Woke up to a damp tent. Turned out that the lowland Caroline and I had originally setup on was not a great location, as the area must have had a low water table which couldn’t be seen on a casual glance. By morning the field had some obvious pooling going on. Lucky for us that we noticed some mushy spots where small amounts of water were collecting and decided to move our tent to higher ground before we went to sleep. After breakfast and packing up camp it was time to get back on the river as we had a good amount of river miles to cover today. First up we had to finish the series of s-curve rapids, here we are near the end of them.
Welcome to the Tatsheshini-Alsek Provincial Park in British Columbia, Canada – we have arrived. We were two hours down river from last night’s camp before we pulled over to take a break, have lunch, and go on a short hike. Not much to see here, besides the stupendous view, snow spotted mountains, spectacular colors of early summer, and the wild Alsek River slicing through it.
And back onto the river. Somewhere here on our journey down the Alsek we learn that some of the turbulence of the river comes from the heavy load of silt that it carries downstream. What happens is that as the silt settles on the river bottom, it builds up temporary berms until the force of the flowing water collapses the underwater hillsides and water crashes down into where the silt had been. We of course will never see this action, as the water is so turbid and full of sediments that as our rafts glide down the river, their rubber bottoms amplify the sandpaper-like sounds of a trillion grains of former mountains that scratch at our boats.
Every view is magnificent, every angle worthy of a photo. Deciding which images to share with you is more difficult than choosing the words to describe where we were and what we did.
This is the first hanging glacier that we’ve seen on this river trip, it is one of the faces of Mt. Blackadar. From Wikipedia: A hanging glacier originates high on the wall of a glacial valley and descends only part of the way to the surface of the main glacier and abruptly stops, typically at a cliff.
I am looking back up river at Mt. Blackadar, named in honor of Dr. Walt Blackadar. Back in 1971, this adventurous doctor became the first known person to have run a kayak through Turnback Canyon, which is what we will be approaching shortly. We’ll stop well before that canyon, as it is not possible for rafts to successfully navigate the four miles of river that squeeze between the Tweedsmuir Glacier and a lot of rock. We would most certainly die if we were to try. Even in a kayak, one must be familiar with extremely cold water, be expert in rollover recovery, and as the doctor was: be prepared to die in your kayak. To read more about Dr. Blackadar’s Alsek run, check out “Fast & Cold: A Guide To Alaska Whitewater” by Andrew Embick.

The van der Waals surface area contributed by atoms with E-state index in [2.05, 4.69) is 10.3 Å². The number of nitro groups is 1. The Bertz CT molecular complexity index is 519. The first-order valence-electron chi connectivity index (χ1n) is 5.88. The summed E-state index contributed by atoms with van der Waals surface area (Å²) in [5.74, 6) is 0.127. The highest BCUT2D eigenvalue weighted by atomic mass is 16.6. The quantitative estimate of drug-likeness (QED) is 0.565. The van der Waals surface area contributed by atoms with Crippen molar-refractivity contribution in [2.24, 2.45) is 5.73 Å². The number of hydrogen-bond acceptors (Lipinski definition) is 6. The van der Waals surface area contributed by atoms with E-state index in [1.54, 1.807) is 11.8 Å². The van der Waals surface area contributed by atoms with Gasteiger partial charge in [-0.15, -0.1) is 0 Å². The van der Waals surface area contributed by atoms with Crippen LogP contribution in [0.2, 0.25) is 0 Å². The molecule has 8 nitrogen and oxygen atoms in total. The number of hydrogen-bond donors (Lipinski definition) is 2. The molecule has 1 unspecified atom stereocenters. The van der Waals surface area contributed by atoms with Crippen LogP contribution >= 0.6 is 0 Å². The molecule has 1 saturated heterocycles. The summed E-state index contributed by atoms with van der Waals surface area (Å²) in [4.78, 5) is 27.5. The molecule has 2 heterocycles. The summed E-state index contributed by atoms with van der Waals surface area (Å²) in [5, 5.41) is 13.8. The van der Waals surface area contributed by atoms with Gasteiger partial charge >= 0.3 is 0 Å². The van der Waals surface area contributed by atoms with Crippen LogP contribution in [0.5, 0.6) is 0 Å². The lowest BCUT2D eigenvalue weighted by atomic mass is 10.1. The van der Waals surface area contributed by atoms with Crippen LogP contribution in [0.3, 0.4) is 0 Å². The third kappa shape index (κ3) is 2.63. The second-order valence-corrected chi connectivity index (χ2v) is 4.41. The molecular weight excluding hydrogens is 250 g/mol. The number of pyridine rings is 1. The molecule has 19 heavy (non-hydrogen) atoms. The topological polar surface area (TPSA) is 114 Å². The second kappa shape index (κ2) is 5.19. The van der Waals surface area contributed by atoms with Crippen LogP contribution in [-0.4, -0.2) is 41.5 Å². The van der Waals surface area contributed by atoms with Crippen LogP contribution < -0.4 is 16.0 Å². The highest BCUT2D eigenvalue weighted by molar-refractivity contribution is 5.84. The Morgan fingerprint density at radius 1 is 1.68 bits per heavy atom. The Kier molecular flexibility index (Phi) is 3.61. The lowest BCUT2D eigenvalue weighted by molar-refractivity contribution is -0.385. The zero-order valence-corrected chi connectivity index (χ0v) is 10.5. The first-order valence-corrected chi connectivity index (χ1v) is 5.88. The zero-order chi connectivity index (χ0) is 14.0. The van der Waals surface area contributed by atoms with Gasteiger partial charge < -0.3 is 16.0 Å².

We are about 65 river-miles from where we began, this is home for the next two days. Seems like a great place to take a pause and enjoy the scenery. Behind the tent is Tweedsmuir Glacier and to the left of it is the beginning of Turnback Canyon – no, this is not the end of our trek down the Alsek.
Caroline is helping Martha Stewart prepare dinner – no, it’s still not that Martha Stewart! Don’t let the daylight fool you, it is 6:45 pm when I snapped this photo. Dinner got a late start as making camp has been a more laborious bit of work this day. Not only did we have to set up the kitchen and pitch our tents, but the rafts were pulled out of the river and dragged ashore.
We need to empty the rafts of all of their contents and then deflate the rafts, we are getting ready for a helicopter portage that will take place the day after tomorrow. After we break all of this equipment down, we’ll stack it up on netting that has a connection for a cable and hook that hangs from the bottom of the helicopter for picking up our gear and moving it 8-miles down river. Until then, we’ll chill out and admire the Tweedsmuir Glacier.
Our view of the Tweedsmuir Glacier, pretty nice place this British Columbia! Thanks Canada for the good times.
We must be approaching salmon country, as this juvenile bald eagle is the hint that good fishing is just around the corner. In Turnback Canyon the Alsek can flow up to 25 miles per hour, too fast for salmon to swim through, so eagles have little reason to go much further upstream of here. Like this majestic bird, we have little to do but look around our surroundings.
From high in the sky, to down here resting on a bloom, my gaze shifts from the mighty eagle to the fragile Northern Blue Butterfly, aka Lycaeides idas. On the day I was inspecting this guy, I had no idea what kind of butterfly I was looking at, nor did I know that between 75-80 species of butterflies live in the Alaska area. Want to know more about Alaskan butterflies before you visit? Try the pages of Mary Hopson’s TurtlePuddle.
Dinner is finished, nothing left to do but watch the river flow, and hope for the glacier to calve off a new iceberg. If all of this sounds oh-so normal, forget it. Caroline and I are in a constant state of astonishment. None of this feels normal. There is nearly no way to give sense of place while one is on this river. No single moment feels like any other. Not a single part of the scenery looks familiar, nor does it become so. Every minute is a new series of images and sensations that vie for a place in our memories. It is as though one were watching a 17 hour a day surrealist art film that continually puts on display an ever changing motif. Just as the splashing flow of water never repeats an exact pattern, so seems the rest of the environment that surrounds it. Long live bewilderment.
So it’s not a rainbow, but who cares, we’ve already had plenty of those. Now it’s time for a sun dog and a perfect end to another perfect day on the river.